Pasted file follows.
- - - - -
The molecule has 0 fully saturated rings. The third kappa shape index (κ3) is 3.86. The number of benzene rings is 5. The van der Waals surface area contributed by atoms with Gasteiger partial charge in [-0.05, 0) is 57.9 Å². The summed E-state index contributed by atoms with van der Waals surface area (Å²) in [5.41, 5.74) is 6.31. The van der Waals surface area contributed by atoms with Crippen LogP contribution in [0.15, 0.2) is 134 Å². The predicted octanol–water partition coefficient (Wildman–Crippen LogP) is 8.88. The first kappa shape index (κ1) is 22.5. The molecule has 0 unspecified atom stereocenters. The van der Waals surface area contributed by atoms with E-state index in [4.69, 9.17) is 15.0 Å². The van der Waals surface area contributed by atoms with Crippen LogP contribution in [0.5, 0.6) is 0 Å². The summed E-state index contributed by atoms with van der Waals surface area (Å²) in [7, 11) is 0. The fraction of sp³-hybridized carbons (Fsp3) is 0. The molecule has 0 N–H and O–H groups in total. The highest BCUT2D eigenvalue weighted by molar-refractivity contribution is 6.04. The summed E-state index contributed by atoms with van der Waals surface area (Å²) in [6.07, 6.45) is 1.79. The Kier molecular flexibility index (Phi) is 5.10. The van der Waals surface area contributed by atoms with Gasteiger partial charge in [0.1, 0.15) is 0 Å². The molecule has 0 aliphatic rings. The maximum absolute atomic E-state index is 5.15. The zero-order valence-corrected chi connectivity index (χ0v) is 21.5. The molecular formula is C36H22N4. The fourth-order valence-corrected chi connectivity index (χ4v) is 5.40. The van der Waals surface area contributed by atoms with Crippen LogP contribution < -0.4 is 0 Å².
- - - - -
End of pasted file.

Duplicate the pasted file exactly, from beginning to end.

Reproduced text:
The molecule has 0 fully saturated rings. The third kappa shape index (κ3) is 3.86. The number of benzene rings is 5. The van der Waals surface area contributed by atoms with Gasteiger partial charge in [-0.05, 0) is 57.9 Å². The summed E-state index contributed by atoms with van der Waals surface area (Å²) in [5.41, 5.74) is 6.31. The van der Waals surface area contributed by atoms with Crippen LogP contribution in [0.15, 0.2) is 134 Å². The predicted octanol–water partition coefficient (Wildman–Crippen LogP) is 8.88. The first kappa shape index (κ1) is 22.5. The molecule has 0 unspecified atom stereocenters. The van der Waals surface area contributed by atoms with E-state index in [4.69, 9.17) is 15.0 Å². The van der Waals surface area contributed by atoms with Crippen LogP contribution in [0.5, 0.6) is 0 Å². The summed E-state index contributed by atoms with van der Waals surface area (Å²) in [7, 11) is 0. The fraction of sp³-hybridized carbons (Fsp3) is 0. The molecule has 0 N–H and O–H groups in total. The highest BCUT2D eigenvalue weighted by molar-refractivity contribution is 6.04. The summed E-state index contributed by atoms with van der Waals surface area (Å²) in [6.07, 6.45) is 1.79. The Kier molecular flexibility index (Phi) is 5.10. The van der Waals surface area contributed by atoms with Gasteiger partial charge in [0.1, 0.15) is 0 Å². The molecule has 0 aliphatic rings. The maximum absolute atomic E-state index is 5.15. The zero-order valence-corrected chi connectivity index (χ0v) is 21.5. The molecular formula is C36H22N4. The fourth-order valence-corrected chi connectivity index (χ4v) is 5.40. The van der Waals surface area contributed by atoms with Crippen LogP contribution < -0.4 is 0 Å².